Venetian Fortresses in the Mediterannean

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Map of the city of Canea (Chania) on Crete. 16th century, ink and watercolor drawing on parchment.

This small exhibition curated by the director of the Doge’s Palace, Camillo Tonini and by Diana Cristante, offers the extraordinary privilege to see original drawings on parchment and on paper made between the 16th and the 18th century of Venetian fortresses in the Mediterranean area.

As many people know, Venice, beside being an extraordinary wealthy and glamorous city, was also a political and military power. The preservation of important outposts in the Mediterranean sea secured the routes of commercial convoys heading toward Alexandria in Egypt, to Constantinople, Cyprus, Haifa and many others destinations.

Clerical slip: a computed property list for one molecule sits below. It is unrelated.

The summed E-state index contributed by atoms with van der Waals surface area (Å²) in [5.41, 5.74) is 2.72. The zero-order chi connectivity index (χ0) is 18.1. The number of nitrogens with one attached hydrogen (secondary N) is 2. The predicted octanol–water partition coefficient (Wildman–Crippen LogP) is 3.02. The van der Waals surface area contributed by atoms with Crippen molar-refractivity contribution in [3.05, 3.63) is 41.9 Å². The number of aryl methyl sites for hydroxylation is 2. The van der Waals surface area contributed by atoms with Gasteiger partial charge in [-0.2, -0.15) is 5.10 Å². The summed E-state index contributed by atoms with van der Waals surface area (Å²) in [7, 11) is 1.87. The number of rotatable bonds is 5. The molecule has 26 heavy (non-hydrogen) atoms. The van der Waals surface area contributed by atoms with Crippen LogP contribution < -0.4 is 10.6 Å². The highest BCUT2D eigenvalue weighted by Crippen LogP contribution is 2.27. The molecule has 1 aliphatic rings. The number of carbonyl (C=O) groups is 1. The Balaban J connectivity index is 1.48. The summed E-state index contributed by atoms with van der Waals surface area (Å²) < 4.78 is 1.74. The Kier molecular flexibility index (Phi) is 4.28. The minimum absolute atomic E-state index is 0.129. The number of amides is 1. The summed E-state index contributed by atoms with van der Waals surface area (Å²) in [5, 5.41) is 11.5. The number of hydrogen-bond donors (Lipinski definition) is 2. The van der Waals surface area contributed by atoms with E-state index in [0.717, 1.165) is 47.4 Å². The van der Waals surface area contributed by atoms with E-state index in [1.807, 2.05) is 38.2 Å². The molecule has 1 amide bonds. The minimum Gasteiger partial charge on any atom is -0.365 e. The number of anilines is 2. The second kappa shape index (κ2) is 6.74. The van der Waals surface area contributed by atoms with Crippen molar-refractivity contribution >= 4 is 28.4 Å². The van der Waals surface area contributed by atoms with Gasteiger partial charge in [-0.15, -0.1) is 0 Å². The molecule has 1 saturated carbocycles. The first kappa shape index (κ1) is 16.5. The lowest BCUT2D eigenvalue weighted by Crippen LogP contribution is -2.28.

Gradually Venice enlarged its possessions in the Eagean and Ionian sea; still today the time of the Venetian ruling is called in Greek Venetokratia.

The officers sent by the Republic to administrate these territories, the provveditori, were also in charge of their military defense. If in the 14th century Venice fought above all against Genoa, from the 15th century onward immense monetary and human resources were sacrified in the wars against the Ottomans.

Because of this constant state of war and the development of new weapons, Venice steadily modernised and improved its fortresses in the Mediterranean. The provveditori would send exact drawings and maps of their territories to Venice where all decisions about the necessary interventions were taken.

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